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245 Boston University Faculty Urge Divestment From Fossil Fuels

Climate

Boston University faculty members met yesterday afternoon with university president Robert Brown, personally delivering a letter signed by 245 faculty members urging the university to dump fossil fuels from its investment portfolio.

Petitioners seeking BU's divestment from fossil fuel companies: SED's Douglas Zook (from left), Claire Richer (CAS’15), and CAS faculty members Ed Loechler, Itai Vardi and Nathan Phillips. Photo credit: Jackie Ricciardi

It is the largest group of university faculty so far to back such a measure], with signers from almost all schools and departments. The delegation also included members of student group DivestBU, which has been pushing for divestment for two years.

The letter, addressed to the president and the university's trustees, said:

The climate change crisis is threatening life on Earth, and demands immediate and transformative actions by individuals, governments, businesses and institutions. ... Because it is unlikely that fossil fuel interests (the major source of this crisis) will stop of their own accord their unrelenting drive to burn these fuels at current rates, we must find strategies to induce them to stop. ... We recognize that the transition to a post fossil fuel society will be complex, but we must begin to take meaningful action to promote a rapid phasing out of fossil fuel use.

The letter pointed out that BU has a precedent for divestment, having taking such an action twice before: when it disinvested from companies enabling genocide in Darfur and partially from apartheid South Africa. It also pointed out that BU has embraced sustainability and energy efficiency programs.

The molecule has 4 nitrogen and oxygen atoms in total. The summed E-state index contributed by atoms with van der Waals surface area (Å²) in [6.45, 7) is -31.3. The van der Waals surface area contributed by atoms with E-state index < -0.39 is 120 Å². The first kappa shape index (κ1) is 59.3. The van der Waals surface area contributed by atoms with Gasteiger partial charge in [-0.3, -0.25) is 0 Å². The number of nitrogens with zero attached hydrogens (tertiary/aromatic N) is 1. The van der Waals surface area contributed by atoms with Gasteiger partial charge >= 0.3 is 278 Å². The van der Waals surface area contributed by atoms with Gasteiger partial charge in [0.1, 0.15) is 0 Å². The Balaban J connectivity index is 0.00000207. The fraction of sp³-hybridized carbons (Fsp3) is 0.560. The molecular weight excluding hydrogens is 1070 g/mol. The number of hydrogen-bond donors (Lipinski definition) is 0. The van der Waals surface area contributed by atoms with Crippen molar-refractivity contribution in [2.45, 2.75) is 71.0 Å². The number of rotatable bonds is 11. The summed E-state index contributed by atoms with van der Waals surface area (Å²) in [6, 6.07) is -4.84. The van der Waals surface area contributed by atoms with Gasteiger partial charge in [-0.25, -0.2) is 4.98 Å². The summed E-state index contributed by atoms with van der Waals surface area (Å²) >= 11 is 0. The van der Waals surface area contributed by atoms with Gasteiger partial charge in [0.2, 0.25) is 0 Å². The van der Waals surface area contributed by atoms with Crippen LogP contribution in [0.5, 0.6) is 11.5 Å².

It also mentioned a practically reason to divest, saying "Since the true costs of carbon dioxide emissions are currently not taken into account in determining fossil fuel companies’ stock prices, investing in them is becoming increasingly risky (‘stranded assets’ and the ‘carbon bubble’)." Being good professors, the letter was copiously footnoted.

The faculty/student group met with president Brown for about half an hour after he personally accepted their letter. The group was encouraged by the discussion.

“We are very pleased to hear that President Brown shares with the faculty a deep concern over the threat of climate change,” said biology professor/DivestBU steering  committee member Ed Loechler. “He also concurs that climate change will be the most important investment issue for the university in the next few years and will thus encourage the institution to engage in open dialogue on this matter.”

The faculty group hopes to grow its numbers, encouraging  other BU faculty to join.

The campus movement to push colleges and universities to divest from fossil fuels is growing, as this large number of supporters at BU indicates. In April, 93 faculty members at Harvard University sent an open letter to president Drew Faust, but received a much less encouraging response when he said they would not consider it. That triggered a student "day of action" which included blockading his office. But in May, the Stanford University board of trustees voted to dump coal investments from its endowment portfolio, following a large-scale campaign by student organization Fossil Free Stanford.

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